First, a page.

GSA Connects 2021 in Portland, Oregon

Paper No. 15-8
Presentation Time: 10:20 AM


WRAY, Addien, Department of Earth and Space Sciences, University of Washington, 1410 NE Campus Parkway, Seattle, WA 98195 and GORMAN-LEWIS, Drew, University of WashingtonEarth and Space Sciences, 070 Johnson Hall, Seattle, WA 98195-0001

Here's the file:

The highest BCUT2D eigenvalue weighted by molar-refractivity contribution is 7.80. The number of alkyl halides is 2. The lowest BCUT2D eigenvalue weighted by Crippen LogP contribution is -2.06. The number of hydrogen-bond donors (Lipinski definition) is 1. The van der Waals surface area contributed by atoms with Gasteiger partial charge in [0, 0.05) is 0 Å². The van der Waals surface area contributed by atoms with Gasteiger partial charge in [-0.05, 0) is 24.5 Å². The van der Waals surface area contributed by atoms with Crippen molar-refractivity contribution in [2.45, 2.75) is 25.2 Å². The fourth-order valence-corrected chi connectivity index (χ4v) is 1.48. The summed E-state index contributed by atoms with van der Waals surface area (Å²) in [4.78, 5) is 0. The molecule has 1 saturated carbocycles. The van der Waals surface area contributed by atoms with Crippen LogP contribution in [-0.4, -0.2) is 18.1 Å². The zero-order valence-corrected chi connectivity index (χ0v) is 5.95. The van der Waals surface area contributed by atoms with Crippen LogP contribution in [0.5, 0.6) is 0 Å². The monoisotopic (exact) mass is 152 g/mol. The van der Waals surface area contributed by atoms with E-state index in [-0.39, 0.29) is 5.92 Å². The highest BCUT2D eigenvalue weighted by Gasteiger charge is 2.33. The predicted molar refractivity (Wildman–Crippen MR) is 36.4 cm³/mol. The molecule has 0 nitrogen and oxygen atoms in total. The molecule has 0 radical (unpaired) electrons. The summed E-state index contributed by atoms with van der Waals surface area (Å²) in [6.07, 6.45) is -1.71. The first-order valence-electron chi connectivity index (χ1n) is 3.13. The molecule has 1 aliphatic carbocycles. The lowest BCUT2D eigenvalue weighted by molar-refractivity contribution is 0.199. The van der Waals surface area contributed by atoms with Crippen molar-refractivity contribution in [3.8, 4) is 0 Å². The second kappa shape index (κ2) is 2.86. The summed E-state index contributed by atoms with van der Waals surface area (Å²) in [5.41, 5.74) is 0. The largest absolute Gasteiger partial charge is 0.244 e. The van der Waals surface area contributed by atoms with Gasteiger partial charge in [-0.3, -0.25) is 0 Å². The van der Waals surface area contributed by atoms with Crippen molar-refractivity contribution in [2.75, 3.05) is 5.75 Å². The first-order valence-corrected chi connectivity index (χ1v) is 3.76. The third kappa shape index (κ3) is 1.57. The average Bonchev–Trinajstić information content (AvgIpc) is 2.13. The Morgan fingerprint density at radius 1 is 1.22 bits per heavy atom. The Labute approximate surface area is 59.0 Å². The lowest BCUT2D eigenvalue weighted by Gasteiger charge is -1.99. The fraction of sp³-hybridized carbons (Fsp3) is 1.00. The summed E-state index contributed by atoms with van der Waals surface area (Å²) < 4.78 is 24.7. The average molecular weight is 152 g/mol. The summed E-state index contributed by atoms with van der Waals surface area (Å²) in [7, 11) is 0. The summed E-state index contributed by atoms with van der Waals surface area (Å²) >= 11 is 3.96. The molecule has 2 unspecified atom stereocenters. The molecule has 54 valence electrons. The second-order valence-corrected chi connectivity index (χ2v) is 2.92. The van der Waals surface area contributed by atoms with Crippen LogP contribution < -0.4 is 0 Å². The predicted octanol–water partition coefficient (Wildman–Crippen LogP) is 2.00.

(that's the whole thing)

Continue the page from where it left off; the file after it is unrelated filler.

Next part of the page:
Microbial metabolic activities are key variables in determining the geochemistry of groundwater systems. The facultative anaerobic bacterium Shewanella putrefaciens is widely considered a model dissimilatory metal-reducing bacterium (DMRB), as it can obtain energy for growth on a variety of metals. S. putrefaciens is unique among most DMRB’s because it is also able to grow aerobically, often flourishing at the oxic-anoxic boundary in groundwater settings. To date, however, little research has examined its aerobic growth. This is an important gap in the literature, as the metabolic plasticity exhibited by S. putrefaciens is relevant to the impact it and other taxa may have on metals in the subsurface. Specifically, it allows the organism to maintain its growth even if metal concentrations fluctuate, and, by reducing dissolved oxygen, S. putrefaciens affects the redox state of its environment, resulting in cascading effects on other microbial metabolisms. Clearly, a complete understanding of S. putrefaciens biology and its impacts on subsurface geochemistry needs to include a quantitative description of its aerobic growth and in particular the thermodynamics involved. In this study, we examined the bioenergetics of aerobic growth coupled to lactate oxidation in S. putrefaciens strain CN32. The bioenergetics were measured directly via isothermal calorimetry. From this, we quantified enthalpy, which we used to measure the total heat involved in growth. In addition, by repeating these measurements over a range of temperatures (25-35°C), we were able to infer how S. putrefaciens allocates its energy in terms of maintenance and growth. Results show a minimum enthalpic yield (total heat normalized to the change in biomass) at 30°C, with a statistically significant increase at 25 and 35°C. This suggests that the amount of energy allocated to maintenance increases as temperature shifts below and above 30°C, over the range of temperatures examined. In all, by quantifying the aerobic growth requirements of S. putrefaciens, this study advances our understanding of an important regulator of groundwater geochemistry.